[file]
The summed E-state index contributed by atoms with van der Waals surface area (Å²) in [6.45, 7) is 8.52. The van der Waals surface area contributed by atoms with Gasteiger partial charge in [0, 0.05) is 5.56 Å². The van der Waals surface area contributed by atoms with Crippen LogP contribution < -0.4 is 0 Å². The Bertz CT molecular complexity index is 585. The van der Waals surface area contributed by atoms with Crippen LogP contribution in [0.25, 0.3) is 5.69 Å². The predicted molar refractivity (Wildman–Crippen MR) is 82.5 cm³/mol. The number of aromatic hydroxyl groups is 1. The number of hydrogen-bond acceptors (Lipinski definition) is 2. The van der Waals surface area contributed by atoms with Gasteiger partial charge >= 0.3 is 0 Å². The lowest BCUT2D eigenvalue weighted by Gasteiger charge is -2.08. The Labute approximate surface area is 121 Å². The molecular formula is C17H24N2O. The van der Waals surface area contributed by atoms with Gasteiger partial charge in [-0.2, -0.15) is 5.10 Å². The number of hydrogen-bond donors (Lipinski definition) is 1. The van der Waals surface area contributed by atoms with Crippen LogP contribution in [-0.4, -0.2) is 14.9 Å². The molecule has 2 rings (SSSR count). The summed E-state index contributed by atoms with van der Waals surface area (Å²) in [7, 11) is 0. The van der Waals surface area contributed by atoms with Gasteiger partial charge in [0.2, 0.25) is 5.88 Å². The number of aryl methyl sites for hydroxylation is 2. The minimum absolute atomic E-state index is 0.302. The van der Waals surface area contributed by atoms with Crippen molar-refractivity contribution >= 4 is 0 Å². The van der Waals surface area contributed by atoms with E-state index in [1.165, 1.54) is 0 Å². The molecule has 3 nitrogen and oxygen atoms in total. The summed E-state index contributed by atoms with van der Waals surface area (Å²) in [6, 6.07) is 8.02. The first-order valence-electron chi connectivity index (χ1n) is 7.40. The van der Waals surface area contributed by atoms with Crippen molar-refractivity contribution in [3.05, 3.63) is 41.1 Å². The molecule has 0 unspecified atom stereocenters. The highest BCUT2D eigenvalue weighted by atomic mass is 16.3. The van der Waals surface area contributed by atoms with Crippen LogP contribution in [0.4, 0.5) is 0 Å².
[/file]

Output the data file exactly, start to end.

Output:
The summed E-state index contributed by atoms with van der Waals surface area (Å²) in [6.45, 7) is 8.52. The van der Waals surface area contributed by atoms with Gasteiger partial charge in [0, 0.05) is 5.56 Å². The van der Waals surface area contributed by atoms with Crippen LogP contribution < -0.4 is 0 Å². The Bertz CT molecular complexity index is 585. The van der Waals surface area contributed by atoms with Crippen LogP contribution in [0.25, 0.3) is 5.69 Å². The predicted molar refractivity (Wildman–Crippen MR) is 82.5 cm³/mol. The number of aromatic hydroxyl groups is 1. The number of hydrogen-bond acceptors (Lipinski definition) is 2. The van der Waals surface area contributed by atoms with Gasteiger partial charge >= 0.3 is 0 Å². The lowest BCUT2D eigenvalue weighted by Gasteiger charge is -2.08. The Labute approximate surface area is 121 Å². The molecular formula is C17H24N2O. The van der Waals surface area contributed by atoms with Gasteiger partial charge in [-0.2, -0.15) is 5.10 Å². The number of hydrogen-bond donors (Lipinski definition) is 1. The van der Waals surface area contributed by atoms with Crippen LogP contribution in [-0.4, -0.2) is 14.9 Å². The molecule has 2 rings (SSSR count). The summed E-state index contributed by atoms with van der Waals surface area (Å²) in [7, 11) is 0. The van der Waals surface area contributed by atoms with Gasteiger partial charge in [0.2, 0.25) is 5.88 Å². The number of aryl methyl sites for hydroxylation is 2. The minimum absolute atomic E-state index is 0.302. The van der Waals surface area contributed by atoms with Crippen molar-refractivity contribution >= 4 is 0 Å². The van der Waals surface area contributed by atoms with E-state index in [1.165, 1.54) is 0 Å². The molecule has 3 nitrogen and oxygen atoms in total. The summed E-state index contributed by atoms with van der Waals surface area (Å²) in [6, 6.07) is 8.02. The first-order valence-electron chi connectivity index (χ1n) is 7.40. The van der Waals surface area contributed by atoms with Crippen molar-refractivity contribution in [3.05, 3.63) is 41.1 Å². The molecule has 0 unspecified atom stereocenters. The highest BCUT2D eigenvalue weighted by atomic mass is 16.3. The van der Waals surface area contributed by atoms with Crippen LogP contribution in [0.4, 0.5) is 0 Å².